Hank Williams III (2012) Photo Bill Ebbesen (own work) (Wikipedia /CC BY-SA 3.0 / cropped)

Cowpunk: A Brief Y’alternative History

Cowpunk is a reaction against conventional country music, yet embodies some of its distant and deepest traits. Likewise, it’s also a reaction against punk, yet manifests as one of its purest expressions.

I recall that resistance in the form of spittle hailing down upon poor Joe during his set at Camden Town’s Electric Ballroom. Unlike some of their fans, The Clash were in full trailblazer mode at the time, intent on pushing punk forward by locating its spirit in pre-existing genres. Although the band’s showcasing of Ely did not immediately make country safe for punk, it cracked the door open for others to follow.

Among these was punk/new wave maverick Elvis Costello, who had opened his arms to country as early as 1977 when he used a US country act, Clover, as the backing band on his debut My Aim Is True album, which featured the notably country-oriented “Alison” single. Twiddling the knobs on that record’s sessions was Dave Edmunds who, along with fellow Stiff Records signatories Nick Lowe and Costello, established an early alt country beachhead amidst the indie enclaves of punk Britannia.

Costello tested the uncertain waters further in 1981, releasing Almost Blue, an album made up entirely of covers of songs from his favorite country artists, among them Gram Parsons, Hank Williams, and George Jones. Anticipating resistance from his lingering punk followers, Costello sent out the album’s first pressings with a sticker that declared, “WARNING: This album contains country & western music and may cause a radical reaction in narrow-minded listeners” (Almost Blue).

Others soon challenged their punk bases, too, Squeeze showing Nashville that pop-country need not be devoid of emotional depth, and the Mekons deviating from their earlier post-punk adventures into endeavors like Fear and Whiskey (1985), to some ears the very first alt. country album. Billy Bragg, who once imagined himself as the Clash without the band, inherited his heroes’ spirit of stylistic adventure, too, applying his cockney-punk intonations increasingly to country-folk songs, this culminating in the recording (with Wilco) of a number of lost-and-found Woody Guthrie songs on Mermaid Avenue (1998) and its sequel two years later.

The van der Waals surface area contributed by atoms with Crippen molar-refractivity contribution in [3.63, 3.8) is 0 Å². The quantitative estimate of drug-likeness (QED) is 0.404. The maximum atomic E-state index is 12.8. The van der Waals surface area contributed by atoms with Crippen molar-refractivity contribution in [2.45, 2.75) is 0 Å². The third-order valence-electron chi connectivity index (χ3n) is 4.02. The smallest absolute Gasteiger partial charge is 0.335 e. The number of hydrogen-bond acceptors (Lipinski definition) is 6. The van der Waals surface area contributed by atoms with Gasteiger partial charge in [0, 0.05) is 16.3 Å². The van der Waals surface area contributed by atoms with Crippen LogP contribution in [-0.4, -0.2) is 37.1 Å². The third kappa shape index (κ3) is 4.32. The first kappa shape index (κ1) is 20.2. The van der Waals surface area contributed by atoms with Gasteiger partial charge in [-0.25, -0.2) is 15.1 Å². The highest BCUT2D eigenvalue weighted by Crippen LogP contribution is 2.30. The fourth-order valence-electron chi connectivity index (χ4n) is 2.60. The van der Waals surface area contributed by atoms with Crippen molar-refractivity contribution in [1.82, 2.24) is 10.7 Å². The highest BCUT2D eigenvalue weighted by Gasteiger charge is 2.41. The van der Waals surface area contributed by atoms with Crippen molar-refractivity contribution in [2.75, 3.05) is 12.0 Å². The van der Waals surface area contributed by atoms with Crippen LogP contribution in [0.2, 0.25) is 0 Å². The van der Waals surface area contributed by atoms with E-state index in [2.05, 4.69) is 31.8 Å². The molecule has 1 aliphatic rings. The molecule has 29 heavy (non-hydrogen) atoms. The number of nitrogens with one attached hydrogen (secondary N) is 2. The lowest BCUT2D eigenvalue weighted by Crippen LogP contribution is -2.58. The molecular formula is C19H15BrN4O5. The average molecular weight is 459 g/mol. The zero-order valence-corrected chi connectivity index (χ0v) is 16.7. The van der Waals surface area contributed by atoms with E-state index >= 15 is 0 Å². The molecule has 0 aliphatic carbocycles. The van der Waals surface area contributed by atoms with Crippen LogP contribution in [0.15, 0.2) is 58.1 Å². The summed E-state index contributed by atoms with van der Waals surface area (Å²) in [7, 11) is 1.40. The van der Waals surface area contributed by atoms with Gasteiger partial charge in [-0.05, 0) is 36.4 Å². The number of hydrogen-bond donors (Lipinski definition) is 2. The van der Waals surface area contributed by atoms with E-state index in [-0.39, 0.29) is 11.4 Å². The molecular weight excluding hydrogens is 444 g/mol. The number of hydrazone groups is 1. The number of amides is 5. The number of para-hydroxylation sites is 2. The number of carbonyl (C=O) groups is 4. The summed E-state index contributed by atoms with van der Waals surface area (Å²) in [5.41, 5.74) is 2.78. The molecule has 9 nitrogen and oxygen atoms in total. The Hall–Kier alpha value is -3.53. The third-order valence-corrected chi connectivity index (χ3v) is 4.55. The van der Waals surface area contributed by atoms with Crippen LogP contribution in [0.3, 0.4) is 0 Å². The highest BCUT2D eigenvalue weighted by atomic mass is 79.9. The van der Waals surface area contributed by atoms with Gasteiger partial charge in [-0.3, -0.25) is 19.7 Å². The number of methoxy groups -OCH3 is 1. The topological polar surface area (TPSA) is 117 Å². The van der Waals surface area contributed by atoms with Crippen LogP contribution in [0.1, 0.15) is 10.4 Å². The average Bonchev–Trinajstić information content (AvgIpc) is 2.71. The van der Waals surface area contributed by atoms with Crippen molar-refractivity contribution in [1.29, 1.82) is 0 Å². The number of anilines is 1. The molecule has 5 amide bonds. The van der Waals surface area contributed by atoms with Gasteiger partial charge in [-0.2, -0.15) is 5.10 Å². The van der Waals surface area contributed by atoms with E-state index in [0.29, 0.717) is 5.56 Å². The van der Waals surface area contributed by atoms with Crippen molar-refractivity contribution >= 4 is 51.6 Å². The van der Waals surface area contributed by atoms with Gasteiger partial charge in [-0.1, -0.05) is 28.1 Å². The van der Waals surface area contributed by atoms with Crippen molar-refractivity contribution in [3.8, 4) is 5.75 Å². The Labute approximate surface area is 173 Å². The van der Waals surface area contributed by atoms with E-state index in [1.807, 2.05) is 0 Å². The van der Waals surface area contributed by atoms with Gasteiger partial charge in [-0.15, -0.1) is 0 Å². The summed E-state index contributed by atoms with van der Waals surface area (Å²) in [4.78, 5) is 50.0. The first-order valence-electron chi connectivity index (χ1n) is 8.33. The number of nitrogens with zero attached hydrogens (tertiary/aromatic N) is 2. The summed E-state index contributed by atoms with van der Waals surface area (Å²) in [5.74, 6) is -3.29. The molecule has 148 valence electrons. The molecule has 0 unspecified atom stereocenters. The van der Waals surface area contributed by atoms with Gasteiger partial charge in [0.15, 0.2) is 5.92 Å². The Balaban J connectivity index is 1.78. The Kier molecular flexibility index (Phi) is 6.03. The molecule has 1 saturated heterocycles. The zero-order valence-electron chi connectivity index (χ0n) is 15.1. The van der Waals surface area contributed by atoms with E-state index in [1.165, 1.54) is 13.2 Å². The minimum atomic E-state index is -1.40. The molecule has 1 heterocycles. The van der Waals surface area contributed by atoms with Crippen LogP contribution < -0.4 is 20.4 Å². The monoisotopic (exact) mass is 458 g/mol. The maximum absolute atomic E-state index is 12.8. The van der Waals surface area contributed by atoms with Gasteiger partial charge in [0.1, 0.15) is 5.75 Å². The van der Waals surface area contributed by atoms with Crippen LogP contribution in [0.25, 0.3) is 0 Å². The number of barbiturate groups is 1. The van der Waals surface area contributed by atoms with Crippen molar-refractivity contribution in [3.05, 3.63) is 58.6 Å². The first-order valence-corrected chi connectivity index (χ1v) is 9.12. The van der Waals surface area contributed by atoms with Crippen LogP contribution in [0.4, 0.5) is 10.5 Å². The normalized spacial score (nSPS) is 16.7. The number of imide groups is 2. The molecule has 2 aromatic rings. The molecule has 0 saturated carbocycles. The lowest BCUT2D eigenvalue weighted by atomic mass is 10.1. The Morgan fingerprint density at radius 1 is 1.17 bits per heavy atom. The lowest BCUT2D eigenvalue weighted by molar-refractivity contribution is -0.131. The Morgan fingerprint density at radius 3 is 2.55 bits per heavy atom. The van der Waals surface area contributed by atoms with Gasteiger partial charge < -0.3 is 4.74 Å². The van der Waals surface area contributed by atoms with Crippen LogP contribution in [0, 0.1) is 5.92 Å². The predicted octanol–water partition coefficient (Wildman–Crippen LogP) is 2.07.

Whereas dabbling in country was an exercise for a few disparate punks in the UK, a scene coalesced around similar genre-hopping in Los Angeles around the same time. By the early ’80s the initial gasps of primary punk were fading and the music industry was turning its attention not only to new wave, but to the new romantics and electro-pop acts dominating the recently established MTV. As these artists promised a brave new world of drum machines, synthesizers, and high-tech visuals, roots rockers and (suddenly) old punks looked backward to find what they perceived as a more authentic way forward.

Besides being a center of attention for the music industry, by 1980 L.A. had also become the main locus for punk rock, the faster and more aggressive hardcore sound eliciting a second wave featuring upstart acts like the Circle Jerks, Social Distortion, and T.S.O.L. However, this scene was so violent that many of the elders that had once played (or attended) local punk shows now retreated from the ubiquitous skinheads and slam dancing. Seeking a kinder, gentler environment, they reemerged around less frenetic styles, crafting hybrids that merged punk with the blues (the Gun Club, the Flesh Eaters), rockabilly (Levi and the Rockets, X), and country (the Blasters, Rank and File).

In his essay, “No Slow Songs Tonight: 1979-1982”, Dave Alvin, guitarist for the Blasters, recalls the hostile environments his band found themselves in when playing the L.A. hardcore circuit. Sharing bills with the likes of Fear and Black Flag, the band endured both verbal and physical attacks from angry, narrow-minded young punks. As a form of self-defense, they played their roots music, Alvin recalls, “really fast and really loud…push[ing] the music, the audience, and ourselves to the limit” (Doe, p.224). The end product came to be known as “cowpunk”, a catch-all term for roots-rocking punk. The city boasted its own country circuit at the time with direct channels leading to Nashville, but there was no room there for the likes of the Blasters, who had to settle for releasing their material on local indie punk label, Slash Records